The labour shortage in England’s care sector is worse than at the start of the pandemic, according to industry body Skills for Care.
Its annual State of the adult social care sector and workforce in England report shows that nearly 7% of roles in adult social care were vacant in 2020/21, the equivalent of 105,000 vacancies being advertised on an average day.
The vacancy rate has been above 6% consistently for the past six years, it said.
Retention is an even more pressing problem, with average turnover at 28.5% for the same period for directly employed staff. This decreased briefly during the pandemic, but since March 2021 employers report worsening problems trying to hold on to staff.
Furthermore, levels of staff sickness nearly doubled over the course of the pandemic. An average of 9.5 days per worker were lost to sickness in 2020/21, compared to 5.1 days before the pandemic.
Skills for Care said that vacancy rates have been steadily rising since May 2021, when lockdown restrictions eased. As of August 2021, vacancy rates went back to pre-pandemic levels, according to its research.
The sector has also had to deal with the introduction of compulsory vaccinations for frontline staff, which has presented some challenges in terms of recruitment.
CEO Oonagh Smith said the report was a “stark reminder” that the sector continued to deal with recruitment challenges.
She said it was important to “properly reward and value care workers for their high skill levels and dedication”, and anticipated measures to this end in the government’s forthcoming white paper on adult social care, expected later this year.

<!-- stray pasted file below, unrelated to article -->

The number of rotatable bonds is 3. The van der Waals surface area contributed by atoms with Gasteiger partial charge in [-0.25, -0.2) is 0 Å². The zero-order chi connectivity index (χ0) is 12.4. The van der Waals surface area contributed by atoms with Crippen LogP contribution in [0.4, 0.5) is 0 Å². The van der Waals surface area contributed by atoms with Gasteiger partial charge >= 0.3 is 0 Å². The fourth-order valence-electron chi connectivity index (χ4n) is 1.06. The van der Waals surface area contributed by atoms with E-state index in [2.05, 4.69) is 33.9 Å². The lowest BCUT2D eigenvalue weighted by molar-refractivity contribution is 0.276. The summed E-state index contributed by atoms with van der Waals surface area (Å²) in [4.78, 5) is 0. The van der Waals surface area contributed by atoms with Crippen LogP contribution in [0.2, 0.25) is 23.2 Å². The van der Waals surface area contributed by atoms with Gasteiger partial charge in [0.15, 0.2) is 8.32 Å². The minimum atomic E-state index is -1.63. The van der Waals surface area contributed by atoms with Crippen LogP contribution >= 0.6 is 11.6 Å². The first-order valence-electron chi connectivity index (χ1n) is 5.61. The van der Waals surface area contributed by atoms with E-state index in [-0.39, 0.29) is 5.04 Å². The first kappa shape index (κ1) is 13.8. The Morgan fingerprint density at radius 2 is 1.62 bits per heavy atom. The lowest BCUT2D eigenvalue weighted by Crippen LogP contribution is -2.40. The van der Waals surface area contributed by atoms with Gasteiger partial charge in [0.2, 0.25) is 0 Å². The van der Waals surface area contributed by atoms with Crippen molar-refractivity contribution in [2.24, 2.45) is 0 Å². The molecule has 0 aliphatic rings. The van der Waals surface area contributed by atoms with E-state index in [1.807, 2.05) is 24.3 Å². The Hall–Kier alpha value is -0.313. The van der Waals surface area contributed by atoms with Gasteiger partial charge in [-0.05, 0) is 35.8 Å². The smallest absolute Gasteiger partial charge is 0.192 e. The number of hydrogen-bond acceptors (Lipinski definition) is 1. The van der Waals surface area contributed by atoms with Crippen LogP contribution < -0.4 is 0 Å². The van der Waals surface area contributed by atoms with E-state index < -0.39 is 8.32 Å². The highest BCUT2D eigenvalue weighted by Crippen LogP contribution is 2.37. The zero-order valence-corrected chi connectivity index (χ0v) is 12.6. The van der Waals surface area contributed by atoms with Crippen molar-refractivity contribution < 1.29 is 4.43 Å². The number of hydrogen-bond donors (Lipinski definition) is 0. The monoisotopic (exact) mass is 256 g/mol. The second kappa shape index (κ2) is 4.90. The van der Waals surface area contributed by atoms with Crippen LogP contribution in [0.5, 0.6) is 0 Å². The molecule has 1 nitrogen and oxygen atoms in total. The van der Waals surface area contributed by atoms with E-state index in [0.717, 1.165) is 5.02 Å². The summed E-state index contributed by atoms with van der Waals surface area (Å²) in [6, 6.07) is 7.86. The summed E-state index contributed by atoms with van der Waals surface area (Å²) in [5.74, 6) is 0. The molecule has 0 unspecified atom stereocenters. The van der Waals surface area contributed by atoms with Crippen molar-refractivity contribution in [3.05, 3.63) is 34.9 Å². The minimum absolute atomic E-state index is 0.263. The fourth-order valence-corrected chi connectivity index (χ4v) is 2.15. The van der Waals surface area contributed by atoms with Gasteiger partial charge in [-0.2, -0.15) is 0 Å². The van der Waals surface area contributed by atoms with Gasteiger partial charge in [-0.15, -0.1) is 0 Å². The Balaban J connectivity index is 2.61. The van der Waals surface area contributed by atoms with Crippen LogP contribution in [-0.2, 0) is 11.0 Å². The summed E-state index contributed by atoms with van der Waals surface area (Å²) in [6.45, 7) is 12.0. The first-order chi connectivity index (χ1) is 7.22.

“Social care is fundamental infrastructure in our communities, it allows people in our families, our friends and people in our communities to be supported to live the lives they choose.,” she said. “And the workforce in social care are the people that provide that support every day, in every single community.
“The workforce is so important but we know from speaking to employers that the pandemic has had a huge impact on people working in social care. The rich data from this authoritative annual report confirms this pressure, as well as showing us longer term trends in adult social care.”
The number of jobs available in adult social care rose by 2.8%, or 45,000 jobs, in 2020/21. Most of this increase was in domiciliary care, which accounted for 40,000 of those roles.
Care home challenges
This marks a wider shift from care home working to at-home services, according to Skills for Care. Occupancy rates in care homes fell during the pandemic from 86% pre-Covid to 77% in March this year.
Skills for Care’s report – based on data from a representative sample of England’s 1.54 million care workers – also found that a fifth (21%) of employees in the sector are from Black, Asian or minority ethnic backgrounds. Eighty-two percent are female, and 27% over the age of 55.
The organisation’s forecasts show that if the adult social care workforce grows proportionally to the projected number of people aged 65 and over between 2020 and 2035, 490,000 extra jobs would be required by 2035.
Employers with high levels of learning and development or other “favourable workforce metrics” were more likely to have lower staff turnover and have better staff outcomes, it found.
A report by Community Integrated Care in July found that frontline social care roles are undervalued by 39%, or £7,000 a year, compared to peers in equivalent positions in other publicly funded organisations.